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Upwelling in the World Ocean. Presentation Points Mechanisms that create ocean upwelling Types of...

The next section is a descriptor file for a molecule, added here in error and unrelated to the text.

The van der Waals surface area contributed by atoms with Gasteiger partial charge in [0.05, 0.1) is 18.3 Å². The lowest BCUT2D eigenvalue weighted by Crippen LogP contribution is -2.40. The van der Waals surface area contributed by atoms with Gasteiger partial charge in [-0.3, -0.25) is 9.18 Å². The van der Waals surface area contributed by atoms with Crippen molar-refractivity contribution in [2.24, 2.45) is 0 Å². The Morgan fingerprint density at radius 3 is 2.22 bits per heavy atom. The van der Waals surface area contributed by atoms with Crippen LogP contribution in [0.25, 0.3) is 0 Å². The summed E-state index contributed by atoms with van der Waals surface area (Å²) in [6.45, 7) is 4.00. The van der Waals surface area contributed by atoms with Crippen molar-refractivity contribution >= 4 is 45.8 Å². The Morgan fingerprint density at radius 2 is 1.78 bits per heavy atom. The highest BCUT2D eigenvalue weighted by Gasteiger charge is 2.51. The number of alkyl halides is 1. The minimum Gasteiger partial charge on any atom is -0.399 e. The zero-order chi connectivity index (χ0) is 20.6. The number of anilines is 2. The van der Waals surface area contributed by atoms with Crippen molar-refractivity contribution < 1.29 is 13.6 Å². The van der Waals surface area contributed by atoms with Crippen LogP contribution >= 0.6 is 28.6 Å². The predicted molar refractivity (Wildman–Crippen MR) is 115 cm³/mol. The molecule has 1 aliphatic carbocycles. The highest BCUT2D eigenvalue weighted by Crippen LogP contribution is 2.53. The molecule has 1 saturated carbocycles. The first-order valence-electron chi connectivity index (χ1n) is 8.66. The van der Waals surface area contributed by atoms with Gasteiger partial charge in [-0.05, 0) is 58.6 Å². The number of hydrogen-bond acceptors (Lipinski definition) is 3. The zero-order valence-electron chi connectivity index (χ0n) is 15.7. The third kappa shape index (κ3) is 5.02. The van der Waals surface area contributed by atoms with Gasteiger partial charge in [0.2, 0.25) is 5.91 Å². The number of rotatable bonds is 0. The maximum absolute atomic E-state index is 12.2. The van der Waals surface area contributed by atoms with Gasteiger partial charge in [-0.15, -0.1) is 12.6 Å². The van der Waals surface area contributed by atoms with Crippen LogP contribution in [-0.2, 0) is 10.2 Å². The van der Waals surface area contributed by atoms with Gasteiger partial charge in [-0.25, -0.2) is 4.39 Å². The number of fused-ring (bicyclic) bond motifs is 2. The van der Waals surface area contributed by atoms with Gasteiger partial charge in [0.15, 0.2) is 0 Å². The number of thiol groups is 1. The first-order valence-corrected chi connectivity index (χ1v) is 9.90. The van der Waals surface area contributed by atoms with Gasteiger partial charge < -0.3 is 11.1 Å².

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Upwelling in the World Ocean Slide 2 Presentation Points Mechanisms that create ocean upwelling Types of upwelling Identifying upwelling on satellite-derived maps Ecological and economic effects of upwelling Slide 3 Mechanisms that create ocean upwelling Wind Coriolis Effect Ekman Transport Slide 4 Upwelling refers to deep water that is brought to the surface. Areas of upwelling are created by surface winds that pull water away from an area. This deficit of water on the surface invites water to come up from deeper regions. Slide 5 To understand upwelling, you must be familiar with how the Coriolis Force affects ocean surface currents. The Coriolis Effect acts on moving water, because it is not attached to the rotating Earth. As water flows over the rotating earth, it appears to deflect to the right in the Northern Hemisphere and the left in the Southern. Slide 6 Due to friction between the layers of water in the ocean and the Coriolis Effect, the net result of wind blowing across the surface of the water is transportation of a layer of water 90 degrees to the direction of the wind. This is known as Ekman Transport. Slide 7 Types of Upwelling Equatorial Coastal Seasonal Slide 8 1. Equatorial Upwelling Water Flow Upwelling Slide 9 Look at the equator in the Pacific Ocean. Slide 10 2. Coastal Upwelling (follow the black arrows) Slide 11 Whats the difference between Peru(A) and Columbia (B)? B A Slide 12 3. Seasonal upwelling Onshore winds pile water up on shore, thus surface water will be forced downward. This is downwelling. Offshore winds take water away from shore, thus water from depth will upwell to the surface. Wind Slide 13 The Monsoonal wind shifts in Oman create very different conditions. August, 1999 Offshore winds: Upwelling April, 1999 Onshore winds: Downwelling Wind Slide 14 Identifying upwelling on satellite-derived maps Sea Surface Temperature Ocean Color Slide 15 The deep water that surfaces in upwelling is cold; by looking at Sea Surface Temperature maps we can identify cool upwelled water versus hotter surface water. Slide 16 Upwelled water also contains nutrients (nitrate, phosphate, silicate) and dissolved gases (oxygen and carbon dioxide) that are not utilized at depth because of a lack of sunlight. Now on the surface, these nutrients and gases help to fuel photosynthesis by small algae called phytoplankton. Slide 17 Phytoplankton photosynthesize using specialized color pigments called chlorophyll. Thus, Ocean Color maps are another way to identify areas of upwelling. Where on this ocean color map are high phytoplankton concentrations? Slide 18 Ecological and Economic effects of upwelling: Upwelling leads to more phytoplankton More phytoplankton leads to more fish More fish lead to commercial fishing jobs and to more seafood Slide 19 Phytoplankton come in many shapes and forms. Collectively they form the base of oceanic food webs. Without upwelling many of the worlds fisheries would not thrive. Slide 20 Some climatic events can reduce upwellings. El Nino ~ Slide 21 Along Perus coast, an El Nino event decreases the coastal winds. Thus the upwelling from below is slowed. An El Nino condition results from weakened trade winds in the western Pacific Ocean near Indonesia, allowing piled-up warm water to flow toward South America. Slide 22 Even though upwelling areas account for only 1% of the ocean surface, they support 50% of the worlds fisheries. Slide 23 Productivity (phytoplankton growth) of an area is determined by the rate and the duration of upwelling. Rate of upwelling determines phytoplankton cell size. Duration of upwelling determines the total amount of phytoplankton. few vs. many small vs. large Slide 24 Classification of upwelling systems in terms of rate and duration: After Thurman, H.V. (1994) Low Medium High RATE DURATION Long Short Slide 25 Moderate rates of upwelling for long duration (8 months or longer) provide the ultimate combination for a large fishery. With too low or too high a rate, phytoplankton are small, so there is a trophic level between the algae and the fish.therefore the fish receive less energy. Slide 26 Upwelling and Fisheries Using this series of Sea Surface Temperature Maps from 1999, can you determine areas/times for possible fisheries? (Hint: Look at Perus coast in January and April. Look at the northwestern tip of Africa in July and October.) January April JulyOctober

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